blog language for impact 2

5 Literary Devices for Comprehension: “Language Use for Impact”

Greetings everyone! I’m Ms Geraldine, a teacher and curriculum specialist at Lil’ but Mighty. Have you ever wondered about the different types of comprehension questions found in Secondary School? Whether you are just starting out in Secondary School or approaching your graduation from it, it’s always useful to understand some of the comprehension questions you can end up being asked. So do look through my earlier blogposts that give an overview of Narrative Comprehension question types and Non-Narrative Comprehension question types if you haven’t already done so!

Today, I will be taking you through how to approach the Language Use for Impact question, an extremely broad category of questions found in Narrative Comprehension which thus requires an entire blogpost dedicated to it. The Language Use for Impact question requires students to analyse how the language used by the writer creates a certain impact, so these questions require analysis of a variety of literary devices that you should be familiar with.

Let us now go through some of the more common literary devices and see how the Language Use for Impact question may require us to analyse them in Narrative Comprehension.

1. Simile or Metaphor (Making a Comparison between 2 Objects)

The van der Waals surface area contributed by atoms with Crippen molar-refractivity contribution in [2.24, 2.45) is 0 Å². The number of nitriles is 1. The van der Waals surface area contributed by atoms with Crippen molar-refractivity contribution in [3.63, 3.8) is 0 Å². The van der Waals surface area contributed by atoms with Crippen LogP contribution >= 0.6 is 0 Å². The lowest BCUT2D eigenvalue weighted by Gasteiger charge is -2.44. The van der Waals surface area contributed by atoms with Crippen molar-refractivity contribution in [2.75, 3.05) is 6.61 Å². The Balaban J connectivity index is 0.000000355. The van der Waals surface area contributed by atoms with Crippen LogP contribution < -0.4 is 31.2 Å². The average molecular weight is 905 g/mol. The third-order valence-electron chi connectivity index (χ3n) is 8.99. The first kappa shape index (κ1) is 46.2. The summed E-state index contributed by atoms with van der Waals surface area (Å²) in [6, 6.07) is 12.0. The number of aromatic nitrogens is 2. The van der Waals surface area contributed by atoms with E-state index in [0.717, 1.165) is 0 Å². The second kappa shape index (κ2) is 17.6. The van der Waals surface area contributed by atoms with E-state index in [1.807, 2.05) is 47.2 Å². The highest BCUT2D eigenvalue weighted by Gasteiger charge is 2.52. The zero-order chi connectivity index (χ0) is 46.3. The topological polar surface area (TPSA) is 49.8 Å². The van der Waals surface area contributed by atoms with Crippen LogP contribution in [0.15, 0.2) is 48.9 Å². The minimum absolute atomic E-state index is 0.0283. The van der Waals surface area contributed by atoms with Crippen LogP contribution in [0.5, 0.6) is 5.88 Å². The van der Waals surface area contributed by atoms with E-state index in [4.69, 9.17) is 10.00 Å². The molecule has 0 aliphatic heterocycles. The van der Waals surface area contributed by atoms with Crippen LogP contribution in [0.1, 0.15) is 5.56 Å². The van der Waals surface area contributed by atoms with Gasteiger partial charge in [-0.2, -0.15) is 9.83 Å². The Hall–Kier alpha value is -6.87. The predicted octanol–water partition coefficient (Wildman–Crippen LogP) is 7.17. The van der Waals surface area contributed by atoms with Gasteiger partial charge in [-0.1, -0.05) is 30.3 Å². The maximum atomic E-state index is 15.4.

All of you should be familiar with the simile or metaphor, the most basic of literary devices and thus introduced in primary school. Both similes and metaphors make a comparison between two objects in order to emphasise something about the first object.


Now let us take a quick look at Language Use for Impact questions regarding similes or metaphors and learn how to approach them. Read through the paragraph below about a girl in the Alaskan wilderness, as well as the accompanying questions.



As you may have already noticed after reading the example questions above, Language Use for Impact Questions on Similes/Metaphors will call your attention to the comparison that has been made between objects and requires you to unpack the reason(s) behind the comparison. To answer such questions accurately, you must consider the shared qualities between both objects and deduce what is being emphasised about the first object.

For example, to tackle Qn #1, we must consider the qualities of a trusty clock and what it emphasises about the Arctic sky. The word ‘trusty’ itself suggests that it is something dependable while comparing it to a clock suggests it is used to determine the time. Your answer should capture both parts:


Similarly, to tackle Qn #2, we must consider the shared qualities between snowflakes against Miyax’s hands and needles. We know that needles are sharp and would cause us pain if we were to touch them, especially if we do so with our bare hands. Using this knowledge and what we know about Miyax’s hands from the passage, the answer should look like this: